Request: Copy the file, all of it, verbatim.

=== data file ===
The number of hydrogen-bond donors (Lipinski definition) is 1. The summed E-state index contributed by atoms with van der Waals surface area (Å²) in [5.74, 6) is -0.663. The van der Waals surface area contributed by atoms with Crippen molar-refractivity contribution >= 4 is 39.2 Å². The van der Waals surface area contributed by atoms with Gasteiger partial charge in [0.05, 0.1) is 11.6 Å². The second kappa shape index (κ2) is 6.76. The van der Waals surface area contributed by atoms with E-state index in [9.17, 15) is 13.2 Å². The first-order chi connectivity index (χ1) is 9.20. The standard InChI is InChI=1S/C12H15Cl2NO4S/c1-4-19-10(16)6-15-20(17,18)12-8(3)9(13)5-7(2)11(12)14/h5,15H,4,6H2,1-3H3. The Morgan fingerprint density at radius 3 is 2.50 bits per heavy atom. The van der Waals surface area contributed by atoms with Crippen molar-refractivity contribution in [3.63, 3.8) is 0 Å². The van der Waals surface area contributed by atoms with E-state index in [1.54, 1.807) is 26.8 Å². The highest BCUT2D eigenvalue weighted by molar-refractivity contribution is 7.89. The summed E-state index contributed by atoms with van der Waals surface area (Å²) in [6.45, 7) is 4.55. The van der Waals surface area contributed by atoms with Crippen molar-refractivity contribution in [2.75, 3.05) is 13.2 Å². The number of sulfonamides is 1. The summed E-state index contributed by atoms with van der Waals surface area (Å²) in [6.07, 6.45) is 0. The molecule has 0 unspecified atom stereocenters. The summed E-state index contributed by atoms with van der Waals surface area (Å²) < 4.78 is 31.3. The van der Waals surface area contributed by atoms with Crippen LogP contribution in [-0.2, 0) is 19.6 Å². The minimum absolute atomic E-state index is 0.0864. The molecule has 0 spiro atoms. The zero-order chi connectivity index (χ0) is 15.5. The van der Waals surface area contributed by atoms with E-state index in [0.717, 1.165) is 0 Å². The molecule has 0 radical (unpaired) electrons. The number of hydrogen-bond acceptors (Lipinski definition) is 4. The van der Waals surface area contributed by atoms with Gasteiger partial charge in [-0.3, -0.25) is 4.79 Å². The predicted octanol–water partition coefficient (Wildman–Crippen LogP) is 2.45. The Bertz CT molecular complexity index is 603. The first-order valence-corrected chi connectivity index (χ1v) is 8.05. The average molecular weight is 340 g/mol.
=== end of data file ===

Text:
The number of hydrogen-bond donors (Lipinski definition) is 1. The summed E-state index contributed by atoms with van der Waals surface area (Å²) in [5.74, 6) is -0.663. The van der Waals surface area contributed by atoms with Crippen molar-refractivity contribution >= 4 is 39.2 Å². The van der Waals surface area contributed by atoms with Gasteiger partial charge in [0.05, 0.1) is 11.6 Å². The second kappa shape index (κ2) is 6.76. The van der Waals surface area contributed by atoms with E-state index in [9.17, 15) is 13.2 Å². The first-order chi connectivity index (χ1) is 9.20. The standard InChI is InChI=1S/C12H15Cl2NO4S/c1-4-19-10(16)6-15-20(17,18)12-8(3)9(13)5-7(2)11(12)14/h5,15H,4,6H2,1-3H3. The Morgan fingerprint density at radius 3 is 2.50 bits per heavy atom. The van der Waals surface area contributed by atoms with Crippen molar-refractivity contribution in [3.63, 3.8) is 0 Å². The van der Waals surface area contributed by atoms with E-state index in [1.54, 1.807) is 26.8 Å². The highest BCUT2D eigenvalue weighted by molar-refractivity contribution is 7.89. The summed E-state index contributed by atoms with van der Waals surface area (Å²) in [6.45, 7) is 4.55. The van der Waals surface area contributed by atoms with Crippen molar-refractivity contribution in [2.75, 3.05) is 13.2 Å². The number of sulfonamides is 1. The summed E-state index contributed by atoms with van der Waals surface area (Å²) in [6.07, 6.45) is 0. The molecule has 0 unspecified atom stereocenters. The summed E-state index contributed by atoms with van der Waals surface area (Å²) < 4.78 is 31.3. The van der Waals surface area contributed by atoms with Crippen LogP contribution in [-0.2, 0) is 19.6 Å². The minimum absolute atomic E-state index is 0.0864. The molecule has 0 spiro atoms. The zero-order chi connectivity index (χ0) is 15.5. The van der Waals surface area contributed by atoms with E-state index in [0.717, 1.165) is 0 Å². The molecule has 0 radical (unpaired) electrons. The number of hydrogen-bond acceptors (Lipinski definition) is 4. The van der Waals surface area contributed by atoms with Gasteiger partial charge in [-0.3, -0.25) is 4.79 Å². The predicted octanol–water partition coefficient (Wildman–Crippen LogP) is 2.45. The Bertz CT molecular complexity index is 603. The first-order valence-corrected chi connectivity index (χ1v) is 8.05. The average molecular weight is 340 g/mol.